Across Europe, the EU Working Directive is intended to prevent employees working excessive hours, and in the UK the Department of Trade and Industry is trying to help companies develop a culture of flexible working practices. But legislation only provides a framework. Companies need to change their mindset when it comes to regarding the working day spent in the office as normal practice. And this can only happen with the support of the CEO and the board downwards.


The benefits of homeworking and flexitime are significant not just for employee satisfaction and increased productivity, but also in terms of competitive advantage, business sustainability and cost savings.

Consider the average office environment. By enabling, for example, a third of your workforce to work from home two or three days a week, you could hot-desk a substantial number of employees, significantly reducing costly office space and cutting your utilities bills. You are also more likely to hold on to valued employees because if they can work in ways that suit them, they’re less likely to leave.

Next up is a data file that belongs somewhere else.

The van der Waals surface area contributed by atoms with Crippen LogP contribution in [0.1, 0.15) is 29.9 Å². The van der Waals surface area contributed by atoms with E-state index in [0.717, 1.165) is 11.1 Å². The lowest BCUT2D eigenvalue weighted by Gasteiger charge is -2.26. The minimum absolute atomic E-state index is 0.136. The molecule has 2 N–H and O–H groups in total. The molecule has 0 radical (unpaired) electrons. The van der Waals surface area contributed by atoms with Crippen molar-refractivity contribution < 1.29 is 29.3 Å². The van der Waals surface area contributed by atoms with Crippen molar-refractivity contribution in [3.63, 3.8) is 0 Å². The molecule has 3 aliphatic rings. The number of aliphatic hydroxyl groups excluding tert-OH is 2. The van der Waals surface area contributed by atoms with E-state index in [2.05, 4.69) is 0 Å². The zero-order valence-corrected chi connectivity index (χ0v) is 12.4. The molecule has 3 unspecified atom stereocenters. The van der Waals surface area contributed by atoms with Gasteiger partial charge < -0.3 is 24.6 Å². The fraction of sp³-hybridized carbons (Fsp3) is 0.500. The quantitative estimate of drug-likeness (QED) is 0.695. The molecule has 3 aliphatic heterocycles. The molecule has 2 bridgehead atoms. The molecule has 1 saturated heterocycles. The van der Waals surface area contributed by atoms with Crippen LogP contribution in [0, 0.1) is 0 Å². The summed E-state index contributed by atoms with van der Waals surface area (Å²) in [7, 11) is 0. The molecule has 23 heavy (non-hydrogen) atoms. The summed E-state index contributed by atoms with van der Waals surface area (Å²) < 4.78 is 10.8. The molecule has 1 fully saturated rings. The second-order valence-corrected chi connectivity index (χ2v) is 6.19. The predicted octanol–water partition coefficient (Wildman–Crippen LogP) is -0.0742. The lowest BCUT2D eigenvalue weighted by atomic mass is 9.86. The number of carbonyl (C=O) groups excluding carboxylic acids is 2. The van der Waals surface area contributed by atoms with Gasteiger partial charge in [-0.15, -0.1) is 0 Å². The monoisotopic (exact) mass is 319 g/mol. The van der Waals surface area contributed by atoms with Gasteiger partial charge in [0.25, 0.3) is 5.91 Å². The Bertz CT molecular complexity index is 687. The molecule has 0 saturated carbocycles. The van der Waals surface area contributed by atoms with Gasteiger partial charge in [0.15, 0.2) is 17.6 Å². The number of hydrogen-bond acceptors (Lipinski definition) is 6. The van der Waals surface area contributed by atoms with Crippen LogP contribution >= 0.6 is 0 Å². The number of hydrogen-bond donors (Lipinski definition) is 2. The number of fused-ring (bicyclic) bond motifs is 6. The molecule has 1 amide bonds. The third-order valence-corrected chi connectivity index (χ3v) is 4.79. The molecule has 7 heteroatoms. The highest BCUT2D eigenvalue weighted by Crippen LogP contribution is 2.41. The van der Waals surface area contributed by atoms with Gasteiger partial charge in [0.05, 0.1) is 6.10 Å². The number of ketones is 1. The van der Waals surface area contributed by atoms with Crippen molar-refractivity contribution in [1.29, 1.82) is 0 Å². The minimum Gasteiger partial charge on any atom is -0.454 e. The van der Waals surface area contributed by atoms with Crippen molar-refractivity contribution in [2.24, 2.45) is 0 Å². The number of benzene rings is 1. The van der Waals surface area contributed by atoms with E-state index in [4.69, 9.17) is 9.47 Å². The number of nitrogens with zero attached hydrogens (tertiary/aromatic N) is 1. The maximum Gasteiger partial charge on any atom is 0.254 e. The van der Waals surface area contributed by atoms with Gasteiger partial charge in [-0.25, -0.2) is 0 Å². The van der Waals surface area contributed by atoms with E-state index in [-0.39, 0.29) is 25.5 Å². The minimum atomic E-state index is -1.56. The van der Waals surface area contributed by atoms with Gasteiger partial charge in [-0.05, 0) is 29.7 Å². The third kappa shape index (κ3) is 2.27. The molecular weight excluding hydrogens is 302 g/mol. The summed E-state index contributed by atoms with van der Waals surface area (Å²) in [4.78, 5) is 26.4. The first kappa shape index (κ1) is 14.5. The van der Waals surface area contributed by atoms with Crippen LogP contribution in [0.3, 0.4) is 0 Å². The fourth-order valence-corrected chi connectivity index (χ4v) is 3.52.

You also increase your commitment to the environment. Homeworking means less commuting, which lowers carbon emissions. While many companies want to reduce their carbon footprint, they struggle to find ways to do so – and are understandably reluctant to budget precious resources for something that is seen as distant.